Effect of IPI
Normalized MEP amplitude versus IPI curves were calculated from mean MEP amplitude (as a percentage of baseline) for each subject, averaged across subjects. A linear mixed model (LMM) with random effect of individual was used to examine the effect of the fixed factor IPI and muscle (where relevant) on normalized MEP amplitude. Restricted maximum likelihood estimation was used in all modeling.
Effect of Interventions
To confirm that preintervention baseline MEP amplitude did not differ between interventions, an LMM analysis was performed with intervention as the fixed effect. To determine whether there was an effect of intervention on MEP amplitude over time and a difference across interventions or muscles, LMM analysis was performed with fixed factors “intervention” or “muscle”, and “time” (0 [i.e., preintervention], 1, 3, 5, 7, 9, 11, 16, 21, 26, and 31 min postintervention), and the dependent variable MEP amplitude expressed as a percentage of preintervention baseline. In Experiment 2, additional time-points 45, 60, 90, 120 min, and 14 h were included in the analyses. Random effect of individual was included in all LMM analyses.
Results are expressed as mean ± SEM. Datasets for each measure (e.g., SICF, LICF in Section Effect of IPI, and plasticity in Section Effect of interventions) were assessed for normality of data distribution using the Kolmogorov–Smirnov test and log-transformed if necessary to generate normality as required for valid LMM statistical assessment. When significance of condition main effects was indicated by LMM, post hoc two-tailed t-tests (critical P-value 0.05) were performed using Fisher's LSD. Correlations were tested using the permutation (exact) test (Ludbrook and Dudley 1998). Statistical analysis was performed using SPSS version 16.0.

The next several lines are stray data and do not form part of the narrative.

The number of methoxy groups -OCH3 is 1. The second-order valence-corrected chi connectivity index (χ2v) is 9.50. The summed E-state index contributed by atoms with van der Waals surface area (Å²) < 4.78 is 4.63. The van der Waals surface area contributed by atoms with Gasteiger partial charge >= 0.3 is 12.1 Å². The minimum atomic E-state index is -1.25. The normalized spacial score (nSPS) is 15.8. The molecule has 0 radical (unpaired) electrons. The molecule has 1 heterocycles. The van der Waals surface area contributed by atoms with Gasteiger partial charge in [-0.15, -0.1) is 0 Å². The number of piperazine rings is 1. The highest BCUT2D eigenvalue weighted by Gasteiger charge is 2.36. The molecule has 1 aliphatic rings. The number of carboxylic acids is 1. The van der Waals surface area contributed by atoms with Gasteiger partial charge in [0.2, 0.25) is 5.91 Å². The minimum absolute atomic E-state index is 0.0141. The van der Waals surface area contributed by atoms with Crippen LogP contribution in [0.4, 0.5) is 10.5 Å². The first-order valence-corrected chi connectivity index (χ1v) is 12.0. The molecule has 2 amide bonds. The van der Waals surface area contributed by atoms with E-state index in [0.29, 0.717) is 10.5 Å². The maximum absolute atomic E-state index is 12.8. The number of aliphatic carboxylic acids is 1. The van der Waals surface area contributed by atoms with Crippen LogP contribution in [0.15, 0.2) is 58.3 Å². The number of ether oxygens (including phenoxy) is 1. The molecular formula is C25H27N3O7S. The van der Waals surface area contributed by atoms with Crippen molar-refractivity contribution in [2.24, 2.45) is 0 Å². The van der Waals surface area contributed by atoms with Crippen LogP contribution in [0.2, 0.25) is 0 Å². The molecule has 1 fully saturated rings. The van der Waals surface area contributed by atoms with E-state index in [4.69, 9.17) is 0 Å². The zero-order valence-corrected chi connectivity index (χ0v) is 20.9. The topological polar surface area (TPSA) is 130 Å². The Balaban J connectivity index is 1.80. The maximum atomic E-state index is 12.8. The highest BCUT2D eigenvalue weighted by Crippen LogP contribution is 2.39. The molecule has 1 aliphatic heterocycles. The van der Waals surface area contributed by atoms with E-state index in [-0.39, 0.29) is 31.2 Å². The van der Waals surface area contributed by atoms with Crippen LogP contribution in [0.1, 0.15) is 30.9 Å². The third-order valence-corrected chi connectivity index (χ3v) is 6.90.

IPI for Maximum SICF
Group mean RMT was 52% ± 3% of maximum stimulator output. Mean single-pulse MEP amplitude at 110% RMT was 0.54 ± 0.09 mV. The effect of IPI on SICF was significant (LMM: F6,14 = 3.8; P < 0.05). On average, SICF was maximal at an IPI of 1.3 ms, and SICF was significantly greater than SP baseline at IPIs of 1.1, 1.3, and 1.5 ms (256% ± 37%, 339% ± 66%, and 276% ± 51% of baseline, respectively; P < 0.05; Fig. 2a). Individually, the maximum SICF occurred at an IPI of either 1.3 ms (n = 6 participants) or 1.5 ms (n = 2), and subsequently ITMS doublets were delivered at these individually optimal IPIs.
IDI for Maximum LICF
There was a significant effect of IDI on LICF (LMM: F6,8.4 = 4.6, P < 0.05). Figure 2b shows that when the TS was delivered after an ITMS doublet, TS MEP amplitude was initially reduced (in keeping with LICI) and then transiently increased (in keeping with LICF)—a pattern similar to that reported after an SP PS (Cash et al. 2010, 2011). On average, the greatest reduction in TS amplitude (i.e., LICI) occurred 150 ms post-ITMS (25% ± 16% of baseline, P < 0.05), and the greatest increase (i.e., LICF) occurred at 220 ms (164% ± 30% of baseline; P < 0.05). The optimal IDI of LICF for each subject occurred at either 220 ms (n = 4) or 250 ms (n = 4) post-ITMS, and these values were used to set the IDI for each participant. In all cases, TS amplitude returned to baseline by 300 ms.